VIENNA - Odyssey of the Mind has taught students creative problem-solving methods for more than 25 years.
This program promotes imaginative paths to solve problems and encourages children to become divergent thinkers.
Vienna Elementary School had a third- and fourth-grade team participate in World Finals May 22-25 at Michigan State University. Students in each group had to learn to work together as a team and make compromises to solve problems.
The fourth-grade team, from left, are Teagan DeMoss, Jacob Boone, Cassell Stewart, Isaac Mahurin, Kam Lockhart, Brooklyn Hoover and Matthew Pierson. (Photo Provided)
The third-grade team, from left, are Sam Watts, Jaxen Ranson, Emma Fleming, Garrett Colvin, Bella Marteney, Kenzie Turley and Isabel Lynch. (Photo Provided)
Each year, five new competitive problems are presented for teams to choose and solve. These long-term problems took months for each of Vienna's teams to solve and each team was encouraged to continue to enhance the solution every time they practiced, according to a press release.
At World Finals each team was given an "on-the-spot" spontaneous problem to solve. The teams had to work together to solve the problem in a matter of minutes then be scored, which was part of their overall score at the World Competition.
Vienna Elementary's two Division I teams represented West Virginia very well in the competition. The third-grade team chose to solve the problem "ARTchitecture The Musical". Some of the many requirements for their solution were that they chose a piece of architecture from 1000-1600 AD and build an accurate replica, write a play that included a journey, make three original works of art, create two choreographed dances, and compose two pieces of music.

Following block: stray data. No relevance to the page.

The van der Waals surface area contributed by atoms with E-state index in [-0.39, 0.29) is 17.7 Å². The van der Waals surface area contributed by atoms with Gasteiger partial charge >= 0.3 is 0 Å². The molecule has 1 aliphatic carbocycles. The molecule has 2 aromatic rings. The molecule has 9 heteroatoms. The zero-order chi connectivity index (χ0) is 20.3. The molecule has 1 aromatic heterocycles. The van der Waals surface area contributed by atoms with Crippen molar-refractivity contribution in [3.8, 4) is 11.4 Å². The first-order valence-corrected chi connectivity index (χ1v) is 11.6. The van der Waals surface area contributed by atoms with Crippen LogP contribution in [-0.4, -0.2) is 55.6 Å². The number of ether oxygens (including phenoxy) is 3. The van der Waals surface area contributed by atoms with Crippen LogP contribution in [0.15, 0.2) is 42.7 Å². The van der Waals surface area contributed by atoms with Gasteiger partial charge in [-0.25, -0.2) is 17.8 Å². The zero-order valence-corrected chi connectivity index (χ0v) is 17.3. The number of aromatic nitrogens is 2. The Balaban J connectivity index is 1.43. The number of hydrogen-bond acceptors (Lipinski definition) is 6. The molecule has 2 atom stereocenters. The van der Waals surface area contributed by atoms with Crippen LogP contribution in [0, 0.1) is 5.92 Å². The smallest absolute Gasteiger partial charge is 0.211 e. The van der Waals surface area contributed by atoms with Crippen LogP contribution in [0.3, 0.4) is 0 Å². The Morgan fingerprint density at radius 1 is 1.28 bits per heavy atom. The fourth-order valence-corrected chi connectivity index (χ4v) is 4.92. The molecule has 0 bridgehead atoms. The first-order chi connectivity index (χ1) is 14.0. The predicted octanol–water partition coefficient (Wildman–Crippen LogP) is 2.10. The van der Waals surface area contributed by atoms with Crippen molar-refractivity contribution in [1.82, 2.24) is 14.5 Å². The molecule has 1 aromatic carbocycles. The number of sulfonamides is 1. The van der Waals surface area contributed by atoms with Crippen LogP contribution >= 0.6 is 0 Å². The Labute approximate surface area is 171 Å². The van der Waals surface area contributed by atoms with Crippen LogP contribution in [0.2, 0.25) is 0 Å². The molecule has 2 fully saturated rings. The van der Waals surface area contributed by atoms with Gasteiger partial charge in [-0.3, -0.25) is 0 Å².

This was all written and performed by a team of 9-year-olds. Their play included clever wordplay and dialog with the overall message that, "You should always do your best."
They were one of the youngest competitors in Division I (third-to-fifth-grade teams) and placed 29th out of 65 teams. They competed against nine international teams, including Switzerland, Hong Kong, Singapore, Mexico and Canada. The team was coached by Janet Duncan and Kelli Marteney.
Vienna's fourth-grade team chose the problem "It's How You Look at It". This team was coached by John and Krista Pierson. The group had a humorous presentation and placed 13th out of 51 teams, which also included several international teams.
Throughout the performance, the group made it clear that being odd is OK and diversity is a great thing for all mankind, the press release states.
Coach John Pierson said, "In West Virginia we don't have a lot of teams to compete against, so we really had no idea how we would do at Worlds. A lot of the teams had to win at districts, regionals, sectionals, and states to go to Worlds.
"They had a lot of competition to get to that level and received feedback from several judges regarding how to improve their solution. We were thrilled to place as well as we did and our kids had a fantastic time meeting kids from all over the world. I hope Odyssey of the Mind can grow in West Virginia, because it is a wonderful learning experience for kids. It encourages students to work together, make compromises, and take some risks when necessary."
Krista Pierson, coach, said, "OM is a ton of work; however, each of our team members really seemed to grow creatively, not be afraid to think outside the box, and become team players. The hardest thing with being a coach was to stand back and have the kids solve the problem."